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SIMS sputtering rates in biogenic aragonite: implications for culture calibration studies for palaeoenvironmental reconstruction

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Abstract

We used scanning white light interferometry to view the craters produced during secondary ion mass spectrometry (SIMS) analysis of the CaCO3 skeleton of an aragonitic coral. delta O-18, delta C-13 and delta B-11 analyses were determined. Sputtering rates were similar to 6 mu m(3)nA(-1)min(-1) for a delta O-16(-) primary beam and ranged from similar to 12 mu m(3)nA(-1)min(-1) (for delta O-18 analyses) to similar to 19 mu m(3)nA(-1) (for delta C-13 analyses) using a Cs+ primary beam. Sputter yields (atoms sputtered/impinging primary ions) ranged from 1.3 to 1.4 for a delta O-16(-) primary beam and from 2.5 to 4.5 using a Cs+ primary beam. Useful ion yields (ions detected/atoms sputtered), using instrument conditions typically used in geoscience applications, were of the order of 10(-4) for B, Mg, Ca, Sr, Ba and C and 10(-2) for O. delta C-13 analyses) to similar to 36 mu m (delta B-11 analyses) and crater depths range from 3 mu m (delta O-18 analyses) to >20 mu m (delta B-11 analyses). These dimensions are significant in relation to accretion rates in a range of biogenic carbonates and SIMS analyses typically sample carbonate deposited over time periods of days to months depending on the organism and structure analysed. In culture calibration studies, accurate determination of the temporal resolution of the analysed volume is crucial to ensure that the entire volume reflects the culture conditions and does not include carbonate deposited prior to introduction of the organism to the culture system. Copyright (C) 2013 John Wiley & Sons, Ltd.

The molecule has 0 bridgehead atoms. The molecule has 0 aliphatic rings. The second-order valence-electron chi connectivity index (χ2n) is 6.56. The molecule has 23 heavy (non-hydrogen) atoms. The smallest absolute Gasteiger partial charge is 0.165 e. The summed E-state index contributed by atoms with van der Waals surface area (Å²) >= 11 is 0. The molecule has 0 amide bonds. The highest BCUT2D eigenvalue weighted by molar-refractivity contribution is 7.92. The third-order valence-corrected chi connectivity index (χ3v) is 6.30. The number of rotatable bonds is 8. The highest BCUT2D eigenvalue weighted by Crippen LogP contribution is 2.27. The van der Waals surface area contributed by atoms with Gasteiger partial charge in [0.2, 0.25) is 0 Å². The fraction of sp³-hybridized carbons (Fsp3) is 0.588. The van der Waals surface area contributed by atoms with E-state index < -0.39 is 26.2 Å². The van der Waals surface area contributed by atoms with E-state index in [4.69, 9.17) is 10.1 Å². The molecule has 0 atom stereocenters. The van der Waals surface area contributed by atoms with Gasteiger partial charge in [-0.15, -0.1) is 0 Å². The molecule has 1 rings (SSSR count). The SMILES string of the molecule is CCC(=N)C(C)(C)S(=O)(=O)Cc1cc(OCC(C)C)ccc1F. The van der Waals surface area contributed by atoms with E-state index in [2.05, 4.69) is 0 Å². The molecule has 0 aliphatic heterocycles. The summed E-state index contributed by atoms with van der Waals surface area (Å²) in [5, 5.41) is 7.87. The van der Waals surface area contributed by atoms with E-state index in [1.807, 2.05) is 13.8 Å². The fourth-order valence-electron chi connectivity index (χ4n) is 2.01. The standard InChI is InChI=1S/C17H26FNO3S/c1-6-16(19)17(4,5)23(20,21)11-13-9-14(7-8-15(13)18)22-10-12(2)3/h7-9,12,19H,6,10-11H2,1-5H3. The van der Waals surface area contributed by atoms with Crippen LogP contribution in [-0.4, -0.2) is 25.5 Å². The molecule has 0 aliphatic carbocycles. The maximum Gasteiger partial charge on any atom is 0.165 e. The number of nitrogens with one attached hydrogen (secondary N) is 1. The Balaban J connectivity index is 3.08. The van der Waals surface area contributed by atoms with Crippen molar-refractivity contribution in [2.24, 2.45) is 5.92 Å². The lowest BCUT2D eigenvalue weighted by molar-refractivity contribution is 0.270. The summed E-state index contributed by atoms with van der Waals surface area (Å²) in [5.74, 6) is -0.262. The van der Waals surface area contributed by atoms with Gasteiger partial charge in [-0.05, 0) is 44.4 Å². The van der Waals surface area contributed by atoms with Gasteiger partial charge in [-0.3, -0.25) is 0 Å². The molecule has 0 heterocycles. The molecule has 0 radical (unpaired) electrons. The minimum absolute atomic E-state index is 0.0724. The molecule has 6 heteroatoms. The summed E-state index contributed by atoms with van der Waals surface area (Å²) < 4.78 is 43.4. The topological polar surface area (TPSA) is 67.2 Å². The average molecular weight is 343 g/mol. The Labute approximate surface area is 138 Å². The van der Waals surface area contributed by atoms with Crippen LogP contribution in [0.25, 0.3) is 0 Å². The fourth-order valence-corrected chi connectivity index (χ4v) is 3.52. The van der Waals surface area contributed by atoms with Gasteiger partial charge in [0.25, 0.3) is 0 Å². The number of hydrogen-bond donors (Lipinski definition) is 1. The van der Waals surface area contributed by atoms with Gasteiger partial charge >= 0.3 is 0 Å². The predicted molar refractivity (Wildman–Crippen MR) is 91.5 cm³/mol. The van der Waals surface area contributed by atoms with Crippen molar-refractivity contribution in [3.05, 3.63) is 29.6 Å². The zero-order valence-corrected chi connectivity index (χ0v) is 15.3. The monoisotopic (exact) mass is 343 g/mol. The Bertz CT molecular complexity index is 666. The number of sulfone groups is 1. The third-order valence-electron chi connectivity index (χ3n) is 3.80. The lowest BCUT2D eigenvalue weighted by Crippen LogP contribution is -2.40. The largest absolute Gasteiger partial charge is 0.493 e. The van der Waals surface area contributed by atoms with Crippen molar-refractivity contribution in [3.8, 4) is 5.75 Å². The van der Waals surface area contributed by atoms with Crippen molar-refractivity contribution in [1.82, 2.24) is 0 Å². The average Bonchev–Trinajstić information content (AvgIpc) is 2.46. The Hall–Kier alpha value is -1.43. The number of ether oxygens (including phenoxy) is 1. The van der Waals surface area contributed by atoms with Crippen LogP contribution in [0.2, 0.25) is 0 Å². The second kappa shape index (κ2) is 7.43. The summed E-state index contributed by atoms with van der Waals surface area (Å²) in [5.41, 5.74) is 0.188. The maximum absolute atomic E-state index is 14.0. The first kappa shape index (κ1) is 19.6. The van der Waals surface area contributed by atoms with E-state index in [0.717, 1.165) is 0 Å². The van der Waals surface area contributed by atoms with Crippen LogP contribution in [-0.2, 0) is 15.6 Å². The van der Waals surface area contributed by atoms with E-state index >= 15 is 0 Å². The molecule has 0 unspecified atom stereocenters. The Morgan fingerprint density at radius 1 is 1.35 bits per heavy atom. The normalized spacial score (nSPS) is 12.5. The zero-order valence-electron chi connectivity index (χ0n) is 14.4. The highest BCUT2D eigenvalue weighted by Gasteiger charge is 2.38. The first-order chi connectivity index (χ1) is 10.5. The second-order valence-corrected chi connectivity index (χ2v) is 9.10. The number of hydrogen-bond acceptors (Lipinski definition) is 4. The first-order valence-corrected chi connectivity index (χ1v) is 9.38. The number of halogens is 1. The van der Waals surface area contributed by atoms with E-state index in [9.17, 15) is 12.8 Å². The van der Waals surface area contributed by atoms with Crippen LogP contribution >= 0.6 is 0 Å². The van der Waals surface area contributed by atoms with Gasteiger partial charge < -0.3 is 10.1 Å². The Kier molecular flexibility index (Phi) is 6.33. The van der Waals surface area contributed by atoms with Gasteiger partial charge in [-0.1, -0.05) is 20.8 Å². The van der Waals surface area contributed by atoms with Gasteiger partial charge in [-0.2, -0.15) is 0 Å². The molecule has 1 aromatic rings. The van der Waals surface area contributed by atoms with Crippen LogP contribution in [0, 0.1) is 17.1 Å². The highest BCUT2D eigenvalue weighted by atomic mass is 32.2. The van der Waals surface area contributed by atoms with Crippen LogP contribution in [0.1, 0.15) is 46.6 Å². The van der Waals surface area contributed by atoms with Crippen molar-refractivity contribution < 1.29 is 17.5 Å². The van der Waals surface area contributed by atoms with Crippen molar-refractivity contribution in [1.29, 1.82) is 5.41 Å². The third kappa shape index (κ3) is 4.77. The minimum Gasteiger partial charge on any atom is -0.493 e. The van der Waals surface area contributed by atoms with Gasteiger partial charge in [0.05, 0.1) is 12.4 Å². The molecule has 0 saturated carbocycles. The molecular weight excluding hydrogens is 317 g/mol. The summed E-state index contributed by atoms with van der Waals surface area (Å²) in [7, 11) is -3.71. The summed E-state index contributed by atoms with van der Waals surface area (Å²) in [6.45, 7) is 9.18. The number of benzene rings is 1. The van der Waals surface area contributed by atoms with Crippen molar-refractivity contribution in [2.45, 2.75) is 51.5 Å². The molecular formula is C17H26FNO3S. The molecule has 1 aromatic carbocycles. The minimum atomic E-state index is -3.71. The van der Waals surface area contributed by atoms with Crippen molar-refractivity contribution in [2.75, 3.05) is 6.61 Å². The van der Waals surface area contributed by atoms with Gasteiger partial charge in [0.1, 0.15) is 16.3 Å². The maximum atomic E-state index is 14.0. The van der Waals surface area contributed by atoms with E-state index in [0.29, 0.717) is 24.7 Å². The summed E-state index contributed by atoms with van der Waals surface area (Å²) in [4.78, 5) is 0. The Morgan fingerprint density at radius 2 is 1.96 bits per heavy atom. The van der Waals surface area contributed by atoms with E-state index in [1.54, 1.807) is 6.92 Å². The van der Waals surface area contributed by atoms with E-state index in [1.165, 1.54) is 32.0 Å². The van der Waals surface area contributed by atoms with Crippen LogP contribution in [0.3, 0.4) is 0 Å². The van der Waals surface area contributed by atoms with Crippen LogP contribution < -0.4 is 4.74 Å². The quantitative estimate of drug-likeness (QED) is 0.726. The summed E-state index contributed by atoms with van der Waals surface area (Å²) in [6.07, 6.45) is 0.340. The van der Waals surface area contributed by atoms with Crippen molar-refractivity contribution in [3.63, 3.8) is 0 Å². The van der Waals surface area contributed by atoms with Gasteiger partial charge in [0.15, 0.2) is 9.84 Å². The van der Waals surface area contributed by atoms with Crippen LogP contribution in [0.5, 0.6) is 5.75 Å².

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Original languageEnglish
Pages (from-to)1389-1394
Number of pages6
JournalSurface and Interface Analysis
Volume45
Issue number9
DOIs
Publication statusPublished - Sep 2013

    Research areas

  • SIMS, carbonate, sputtering, coral, stable isotope, trace element, SKELETAL CHEMISTRY, CORAL, SILICON, MG/CA

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